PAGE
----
A vote on the Labor government’s harsh proposed changes to Australia’s migration laws was postponed until October 11, after parliament failed to vote on them on September 22.
This followed a bizarre twist in the farcical refugee debate on September 19 when new laws were passed increasing refugee protection at the same time as the government pushed forward with its plans to expel refugees to Malaysia.
The new law expands the definition of who can qualify as a refugee and strengthens Australia’s obligations not to return people at risk of danger to their place of origin. However, these protections will apply only to people whose asylum claims are heard in Australia.
Despite dissent from Labor’s Left faction, the Labor caucus backed PM Julia Gillard’s introduction of legislation to legalise the “Malaysia solution” beyond legal challenge and remove many requirements to protect human rights from the migration act.
The government’s original plans were thwarted on August 31 when the High Court upheld a legal challenge from refugee rights lawyers that said deporting refugees to Malaysia was unlawful due to the fact that Malaysia provided no legal protection to asylum seekers. The ruling also cast doubt on other forms of offshore processing.
The Asylum Seeker Resource Centre’s website, Championsofchange.org.au, said on September 22 that under the government’s proposed changes, “the Minister for Immigration sits above the law and is able to send asylum seekers to anywhere they choose without evidence that it’s safe to do so…
“All the Minister must to do is ‘have regard to’ whether or not a country has given him ‘assurances’ that people will be safe and have their claims processed in accordance with the Refugee Convention.”
Despite his staunch support for offshore processing, opposition leader Tony Abbott rejected the government’s proposal, insisting his plan to detain refugees on Nauru was better policy. He also hypocritically cited the human rights of refugees as a reason to reject the Malaysia plan, Sky News said on September 20.
The Greens rejected the changes on the grounds they were “illegal, expensive and inhumane”, Greens leader Bob Brown told The Australian on September 19.
Greens immigration spokesperson Sarah Hanson-Young said on September 21 that the debate was “a race to the bottom between the sell-outs and the hypocrites, between Julia Gillard and Tony Abbott trying to prove who can be the toughest, the meanest, the nastiest”, AAP reported.
The Refugee Action Collective (RAC) of Victoria called on Labor MPs on September 20 to cross the floor of parliament and vote against all legislation that legalised offshore processing. RAC also demanded an end to mandatory detention in Australia and for refugees to be housed in the Australian community while their claims were being processed.
The debate between the government and opposition has stretched the limits of logic in both sides’ attempts to maintain the charade that their policies contain significant differences.
The reality is the policies of Labor and the Coalition are driven by naked self-interest. The unpopular Labor government is desperate to regain any kind of appearance of competence, while the opposition’s well-tried formula is to spoil any such efforts.
Since the 2001 election campaign, the Coalition has used racist hysteria over the small numbers of refugees arriving by boat as an electoral tool. The Murdoch media predictably played their part in manufacturing the refugee crisis, breathlessly reporting the collapse of Australia’s borders and the invasion by hordes of boat people.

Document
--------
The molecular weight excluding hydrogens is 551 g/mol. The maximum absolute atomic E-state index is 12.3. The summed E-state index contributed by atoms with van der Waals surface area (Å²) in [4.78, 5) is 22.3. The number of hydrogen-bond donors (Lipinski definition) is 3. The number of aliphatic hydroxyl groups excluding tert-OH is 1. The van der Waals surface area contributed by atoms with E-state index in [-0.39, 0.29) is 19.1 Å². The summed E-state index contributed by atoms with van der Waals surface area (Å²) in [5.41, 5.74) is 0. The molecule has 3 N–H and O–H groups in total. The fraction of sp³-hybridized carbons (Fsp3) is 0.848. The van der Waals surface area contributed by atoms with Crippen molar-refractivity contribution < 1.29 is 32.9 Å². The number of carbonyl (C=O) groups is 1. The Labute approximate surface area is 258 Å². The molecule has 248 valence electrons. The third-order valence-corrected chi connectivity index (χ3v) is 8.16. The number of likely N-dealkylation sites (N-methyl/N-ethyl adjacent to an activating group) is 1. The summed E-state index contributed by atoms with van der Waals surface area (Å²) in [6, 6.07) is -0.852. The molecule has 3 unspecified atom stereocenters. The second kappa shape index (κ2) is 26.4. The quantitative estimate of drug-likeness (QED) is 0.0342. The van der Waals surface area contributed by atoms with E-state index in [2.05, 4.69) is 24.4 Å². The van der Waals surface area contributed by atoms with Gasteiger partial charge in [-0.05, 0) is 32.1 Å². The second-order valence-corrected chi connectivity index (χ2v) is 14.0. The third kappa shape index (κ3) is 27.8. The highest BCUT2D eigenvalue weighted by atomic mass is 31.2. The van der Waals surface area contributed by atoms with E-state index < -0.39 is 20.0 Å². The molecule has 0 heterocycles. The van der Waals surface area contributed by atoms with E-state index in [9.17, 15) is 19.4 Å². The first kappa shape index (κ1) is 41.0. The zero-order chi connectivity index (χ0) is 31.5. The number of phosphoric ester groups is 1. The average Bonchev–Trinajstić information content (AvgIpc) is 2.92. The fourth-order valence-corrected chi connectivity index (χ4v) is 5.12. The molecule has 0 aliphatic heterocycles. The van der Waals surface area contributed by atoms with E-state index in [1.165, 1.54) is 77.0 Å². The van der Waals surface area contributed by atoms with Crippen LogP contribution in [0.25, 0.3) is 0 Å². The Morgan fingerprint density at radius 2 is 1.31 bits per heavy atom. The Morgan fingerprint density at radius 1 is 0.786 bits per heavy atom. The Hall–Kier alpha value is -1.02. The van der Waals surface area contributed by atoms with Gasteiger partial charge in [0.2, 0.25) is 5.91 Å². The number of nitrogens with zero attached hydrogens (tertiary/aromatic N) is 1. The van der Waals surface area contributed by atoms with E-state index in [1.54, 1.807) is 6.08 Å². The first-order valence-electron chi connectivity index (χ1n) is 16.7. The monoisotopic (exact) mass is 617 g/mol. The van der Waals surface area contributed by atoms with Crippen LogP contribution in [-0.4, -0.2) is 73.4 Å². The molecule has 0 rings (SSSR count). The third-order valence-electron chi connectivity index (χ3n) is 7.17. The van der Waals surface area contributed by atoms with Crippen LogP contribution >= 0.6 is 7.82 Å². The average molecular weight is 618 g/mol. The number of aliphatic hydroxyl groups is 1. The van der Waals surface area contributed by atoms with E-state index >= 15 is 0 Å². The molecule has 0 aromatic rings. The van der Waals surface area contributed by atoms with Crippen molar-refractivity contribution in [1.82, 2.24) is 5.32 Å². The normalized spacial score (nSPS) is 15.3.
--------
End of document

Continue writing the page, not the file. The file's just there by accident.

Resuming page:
The ALP has consistently refused to challenge this racist myth-making, instead preferring to compete with the Coalition on being tough on refugees. Interestingly, in the 2007 elections, when Labor campaigned with policies (mostly never implemented) to lessen cruelty to refugees, it achieved its best result in the past 15 years.
In 2010, while the ALP and Coalition competed on being tough on refugees, the Greens and pro-refugee independents won the biggest gains in votes. However, refugees provide too convenient a scapegoat for other government and corporate failures, so the ALP meets the Coalition’s mantra of “stop the boats!” with its own mantra, “break the people smugglers’ business model”.
In a Sydney Morning Herald article on September 17, Immigration minister Chris Bowen laid out what he said were “humanitarian reasons” for processing refugees offshore. He cited the dangers of boat travel and used the myth of the refugee queue to suggest people who arrived by boat were being unfair to those who remained stuck in transit countries.
He also used the stereotype of the dodgy boat person to suggest refugees were exploiting Australia by using their legal rights to “use every available appeal mechanism to delay or avoid return” to their home country.
If Bowen were genuinely interested in “breaking the people smugglers’ business model”, the government would have long ago made moves to bring people to Australia safely for processing, rather than shredding basic human rights.
Public anger is beginning to grow against the junking of human rights by the government. Bowen’s car was chased by protesters for a kilometre after they shouted down his press conference in Sydney on September 17, the SMH said that day.
The increasingly blatant hypocrisy and self-interest in the debate has brought derisive comments from establishment figures and the normally compliant mainstream media.
Former Liberal PM Malcolm Fraser told the ABC on September 22: “The political leaders seem to have struck into the redneck nerves and the minority of Australians and they’re paying for that and ignoring, I think, a huge majority of people that hate what they’re doing.”